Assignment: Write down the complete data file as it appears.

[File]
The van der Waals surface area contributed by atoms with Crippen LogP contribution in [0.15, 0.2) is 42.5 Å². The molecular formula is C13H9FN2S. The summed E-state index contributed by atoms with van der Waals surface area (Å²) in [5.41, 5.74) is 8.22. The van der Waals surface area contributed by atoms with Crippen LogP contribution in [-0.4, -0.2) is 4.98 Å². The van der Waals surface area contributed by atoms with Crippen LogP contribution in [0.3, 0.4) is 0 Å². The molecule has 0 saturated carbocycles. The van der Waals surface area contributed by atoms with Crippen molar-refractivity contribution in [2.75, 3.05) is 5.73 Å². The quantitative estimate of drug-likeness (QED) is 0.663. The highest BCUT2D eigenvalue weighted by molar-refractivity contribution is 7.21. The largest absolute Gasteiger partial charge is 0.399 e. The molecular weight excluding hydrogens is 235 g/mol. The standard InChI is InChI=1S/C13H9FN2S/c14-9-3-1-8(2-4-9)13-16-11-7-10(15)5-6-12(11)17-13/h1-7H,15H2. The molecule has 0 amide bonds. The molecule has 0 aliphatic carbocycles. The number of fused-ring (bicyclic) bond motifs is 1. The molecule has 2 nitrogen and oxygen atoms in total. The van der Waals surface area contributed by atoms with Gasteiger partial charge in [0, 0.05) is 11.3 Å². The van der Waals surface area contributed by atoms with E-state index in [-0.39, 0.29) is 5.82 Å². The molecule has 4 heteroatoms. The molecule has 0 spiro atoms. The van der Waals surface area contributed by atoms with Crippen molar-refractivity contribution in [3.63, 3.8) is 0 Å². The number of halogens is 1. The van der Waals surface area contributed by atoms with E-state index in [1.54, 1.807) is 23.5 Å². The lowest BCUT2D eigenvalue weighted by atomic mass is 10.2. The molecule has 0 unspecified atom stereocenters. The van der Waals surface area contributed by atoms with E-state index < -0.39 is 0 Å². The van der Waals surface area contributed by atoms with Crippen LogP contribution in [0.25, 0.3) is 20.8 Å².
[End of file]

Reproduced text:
The van der Waals surface area contributed by atoms with Crippen LogP contribution in [0.15, 0.2) is 42.5 Å². The molecular formula is C13H9FN2S. The summed E-state index contributed by atoms with van der Waals surface area (Å²) in [5.41, 5.74) is 8.22. The van der Waals surface area contributed by atoms with Crippen LogP contribution in [-0.4, -0.2) is 4.98 Å². The van der Waals surface area contributed by atoms with Crippen LogP contribution in [0.3, 0.4) is 0 Å². The molecule has 0 saturated carbocycles. The van der Waals surface area contributed by atoms with Crippen molar-refractivity contribution in [2.75, 3.05) is 5.73 Å². The quantitative estimate of drug-likeness (QED) is 0.663. The highest BCUT2D eigenvalue weighted by molar-refractivity contribution is 7.21. The largest absolute Gasteiger partial charge is 0.399 e. The molecular weight excluding hydrogens is 235 g/mol. The standard InChI is InChI=1S/C13H9FN2S/c14-9-3-1-8(2-4-9)13-16-11-7-10(15)5-6-12(11)17-13/h1-7H,15H2. The molecule has 0 amide bonds. The molecule has 0 aliphatic carbocycles. The number of fused-ring (bicyclic) bond motifs is 1. The molecule has 2 nitrogen and oxygen atoms in total. The van der Waals surface area contributed by atoms with Gasteiger partial charge in [0, 0.05) is 11.3 Å². The van der Waals surface area contributed by atoms with E-state index in [-0.39, 0.29) is 5.82 Å². The molecule has 4 heteroatoms. The molecule has 0 spiro atoms. The van der Waals surface area contributed by atoms with Crippen molar-refractivity contribution in [3.63, 3.8) is 0 Å². The number of halogens is 1. The van der Waals surface area contributed by atoms with E-state index in [1.54, 1.807) is 23.5 Å². The lowest BCUT2D eigenvalue weighted by atomic mass is 10.2. The molecule has 0 unspecified atom stereocenters. The van der Waals surface area contributed by atoms with E-state index < -0.39 is 0 Å². The van der Waals surface area contributed by atoms with Crippen LogP contribution in [0.25, 0.3) is 20.8 Å².